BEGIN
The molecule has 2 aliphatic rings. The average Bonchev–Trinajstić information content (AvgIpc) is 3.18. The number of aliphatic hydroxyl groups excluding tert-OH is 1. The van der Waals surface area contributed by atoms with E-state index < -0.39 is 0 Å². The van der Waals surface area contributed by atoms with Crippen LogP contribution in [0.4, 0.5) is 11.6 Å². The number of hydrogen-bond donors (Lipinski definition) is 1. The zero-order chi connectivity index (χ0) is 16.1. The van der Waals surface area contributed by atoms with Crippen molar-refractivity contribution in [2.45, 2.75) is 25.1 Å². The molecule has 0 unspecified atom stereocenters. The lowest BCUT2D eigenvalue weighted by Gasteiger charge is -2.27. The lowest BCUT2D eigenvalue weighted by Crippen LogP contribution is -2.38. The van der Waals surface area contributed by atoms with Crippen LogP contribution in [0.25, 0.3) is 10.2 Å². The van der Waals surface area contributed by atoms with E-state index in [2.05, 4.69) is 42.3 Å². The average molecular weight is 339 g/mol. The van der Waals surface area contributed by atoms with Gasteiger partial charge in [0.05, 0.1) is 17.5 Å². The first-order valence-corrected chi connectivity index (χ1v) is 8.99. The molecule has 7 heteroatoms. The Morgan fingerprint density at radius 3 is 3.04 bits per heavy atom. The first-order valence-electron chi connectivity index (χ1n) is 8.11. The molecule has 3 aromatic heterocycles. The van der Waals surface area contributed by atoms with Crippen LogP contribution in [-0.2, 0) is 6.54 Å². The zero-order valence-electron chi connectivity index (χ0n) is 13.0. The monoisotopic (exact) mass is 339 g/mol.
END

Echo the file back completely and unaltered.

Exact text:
The molecule has 2 aliphatic rings. The average Bonchev–Trinajstić information content (AvgIpc) is 3.18. The number of aliphatic hydroxyl groups excluding tert-OH is 1. The van der Waals surface area contributed by atoms with E-state index < -0.39 is 0 Å². The van der Waals surface area contributed by atoms with Crippen LogP contribution in [0.4, 0.5) is 11.6 Å². The number of hydrogen-bond donors (Lipinski definition) is 1. The zero-order chi connectivity index (χ0) is 16.1. The van der Waals surface area contributed by atoms with Crippen molar-refractivity contribution in [2.45, 2.75) is 25.1 Å². The molecule has 0 unspecified atom stereocenters. The lowest BCUT2D eigenvalue weighted by Gasteiger charge is -2.27. The lowest BCUT2D eigenvalue weighted by Crippen LogP contribution is -2.38. The van der Waals surface area contributed by atoms with Crippen LogP contribution in [0.25, 0.3) is 10.2 Å². The van der Waals surface area contributed by atoms with E-state index in [2.05, 4.69) is 42.3 Å². The average molecular weight is 339 g/mol. The van der Waals surface area contributed by atoms with Gasteiger partial charge in [0.05, 0.1) is 17.5 Å². The first-order valence-corrected chi connectivity index (χ1v) is 8.99. The molecule has 7 heteroatoms. The Morgan fingerprint density at radius 3 is 3.04 bits per heavy atom. The first-order valence-electron chi connectivity index (χ1n) is 8.11. The molecule has 3 aromatic heterocycles. The van der Waals surface area contributed by atoms with Crippen LogP contribution in [-0.2, 0) is 6.54 Å². The zero-order valence-electron chi connectivity index (χ0n) is 13.0. The monoisotopic (exact) mass is 339 g/mol.